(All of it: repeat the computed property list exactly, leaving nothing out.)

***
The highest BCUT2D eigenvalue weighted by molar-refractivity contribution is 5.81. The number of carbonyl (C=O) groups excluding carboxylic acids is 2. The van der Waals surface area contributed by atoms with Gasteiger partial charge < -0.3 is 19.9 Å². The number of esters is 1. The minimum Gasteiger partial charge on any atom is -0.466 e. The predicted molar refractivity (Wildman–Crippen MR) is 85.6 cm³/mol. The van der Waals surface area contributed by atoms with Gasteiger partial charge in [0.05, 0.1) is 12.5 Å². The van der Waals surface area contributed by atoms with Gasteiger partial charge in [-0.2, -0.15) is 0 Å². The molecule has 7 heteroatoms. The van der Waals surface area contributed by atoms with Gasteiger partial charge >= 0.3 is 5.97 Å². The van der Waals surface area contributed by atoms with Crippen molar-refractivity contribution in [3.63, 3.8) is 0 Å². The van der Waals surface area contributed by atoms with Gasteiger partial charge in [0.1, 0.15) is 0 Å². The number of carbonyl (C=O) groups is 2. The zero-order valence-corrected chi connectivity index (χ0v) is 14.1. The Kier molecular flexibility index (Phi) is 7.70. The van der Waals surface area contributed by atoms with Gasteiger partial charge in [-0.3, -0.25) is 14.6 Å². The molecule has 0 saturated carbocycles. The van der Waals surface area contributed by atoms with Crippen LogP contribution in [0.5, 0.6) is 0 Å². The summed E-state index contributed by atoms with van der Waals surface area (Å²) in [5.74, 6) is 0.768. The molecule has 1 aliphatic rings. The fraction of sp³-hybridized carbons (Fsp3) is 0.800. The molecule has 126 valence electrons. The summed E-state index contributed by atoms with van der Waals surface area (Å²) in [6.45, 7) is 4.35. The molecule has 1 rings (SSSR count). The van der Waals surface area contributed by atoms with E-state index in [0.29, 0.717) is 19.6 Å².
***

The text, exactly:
The highest BCUT2D eigenvalue weighted by molar-refractivity contribution is 5.81. The number of carbonyl (C=O) groups excluding carboxylic acids is 2. The van der Waals surface area contributed by atoms with Gasteiger partial charge < -0.3 is 19.9 Å². The number of esters is 1. The minimum Gasteiger partial charge on any atom is -0.466 e. The predicted molar refractivity (Wildman–Crippen MR) is 85.6 cm³/mol. The van der Waals surface area contributed by atoms with Gasteiger partial charge in [0.05, 0.1) is 12.5 Å². The van der Waals surface area contributed by atoms with Gasteiger partial charge in [-0.2, -0.15) is 0 Å². The molecule has 7 heteroatoms. The van der Waals surface area contributed by atoms with Gasteiger partial charge >= 0.3 is 5.97 Å². The van der Waals surface area contributed by atoms with Crippen molar-refractivity contribution in [3.63, 3.8) is 0 Å². The van der Waals surface area contributed by atoms with Gasteiger partial charge in [0.1, 0.15) is 0 Å². The number of carbonyl (C=O) groups is 2. The zero-order valence-corrected chi connectivity index (χ0v) is 14.1. The Kier molecular flexibility index (Phi) is 7.70. The van der Waals surface area contributed by atoms with Gasteiger partial charge in [-0.3, -0.25) is 14.6 Å². The molecule has 0 saturated carbocycles. The van der Waals surface area contributed by atoms with Crippen LogP contribution in [0.5, 0.6) is 0 Å². The summed E-state index contributed by atoms with van der Waals surface area (Å²) in [5.74, 6) is 0.768. The molecule has 1 aliphatic rings. The fraction of sp³-hybridized carbons (Fsp3) is 0.800. The molecule has 126 valence electrons. The summed E-state index contributed by atoms with van der Waals surface area (Å²) in [6.45, 7) is 4.35. The molecule has 1 rings (SSSR count). The van der Waals surface area contributed by atoms with E-state index in [0.29, 0.717) is 19.6 Å².